Kidnapped British tourists in Egypt freed

Bedouin tribesmen behind brief abduction; incident is latest in series of similar actions

Bedouin in northern Sinai, October 2004 (photo credit: Nati Shohat/Flash90)
Bedouin in northern Sinai, October 2004 (photo credit: Nati Shohat/Flash90)

Two British tourists in Egypt were briefly kidnapped on Thursday while driving from Cairo to Sharm el Sheikh on the southern tip of the Sinai Peninsula.

The two were freed after several hours by Bedouin tribesmen, who had nabbed them hoping to gain the release of four prisoners being held in Alexandria on arms smuggling charges, according to AFP citing Egyptian meda.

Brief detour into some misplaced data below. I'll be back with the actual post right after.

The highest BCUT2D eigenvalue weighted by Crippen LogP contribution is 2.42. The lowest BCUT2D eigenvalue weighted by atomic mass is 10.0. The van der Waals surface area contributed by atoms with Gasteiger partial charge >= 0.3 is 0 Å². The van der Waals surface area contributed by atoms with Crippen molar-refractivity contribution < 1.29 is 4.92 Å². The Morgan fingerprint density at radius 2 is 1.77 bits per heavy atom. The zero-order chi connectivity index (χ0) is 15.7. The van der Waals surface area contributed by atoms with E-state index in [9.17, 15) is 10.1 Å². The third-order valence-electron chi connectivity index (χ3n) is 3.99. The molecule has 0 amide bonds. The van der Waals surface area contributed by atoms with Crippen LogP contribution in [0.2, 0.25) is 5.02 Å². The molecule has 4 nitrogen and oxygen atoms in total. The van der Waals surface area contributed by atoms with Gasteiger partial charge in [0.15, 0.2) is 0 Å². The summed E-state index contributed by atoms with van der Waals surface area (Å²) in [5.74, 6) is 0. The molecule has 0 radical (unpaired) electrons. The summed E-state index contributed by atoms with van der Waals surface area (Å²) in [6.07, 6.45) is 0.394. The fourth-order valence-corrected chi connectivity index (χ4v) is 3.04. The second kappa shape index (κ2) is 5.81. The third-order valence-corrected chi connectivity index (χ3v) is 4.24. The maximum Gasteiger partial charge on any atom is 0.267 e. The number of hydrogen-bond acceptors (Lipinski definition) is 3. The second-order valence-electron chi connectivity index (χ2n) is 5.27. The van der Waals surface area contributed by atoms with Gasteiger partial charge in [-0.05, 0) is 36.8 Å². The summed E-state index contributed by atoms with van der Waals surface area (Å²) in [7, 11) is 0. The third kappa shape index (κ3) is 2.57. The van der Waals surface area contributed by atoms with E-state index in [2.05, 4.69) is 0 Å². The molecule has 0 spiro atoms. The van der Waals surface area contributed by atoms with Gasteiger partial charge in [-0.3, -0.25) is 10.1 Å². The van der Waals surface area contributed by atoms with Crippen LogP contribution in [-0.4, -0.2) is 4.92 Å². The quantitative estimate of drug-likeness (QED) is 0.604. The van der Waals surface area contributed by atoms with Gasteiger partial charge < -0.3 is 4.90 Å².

The kidnapped Britons were reportedly David Andrew, an employee of Exxon Mobile, and his wife Caroline.

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The Red Sea coast in southern Sinai is a popular tourist resort, but since the overthrow of former Egyptian president Hosni Mubarak in February 2011, security in the region has deteriorated.

There have been several cases in the past year in which Sinai Bedouins have kidnapped tourists. Each incident has ended peacefully with the release of the hostages.

The Bedouin tribes in Egypt have expressed anger over their treatment by the new government of Mohammed Morsi. In addition to kidnapping tourists, they have attacked police stations and blocked access to towns.

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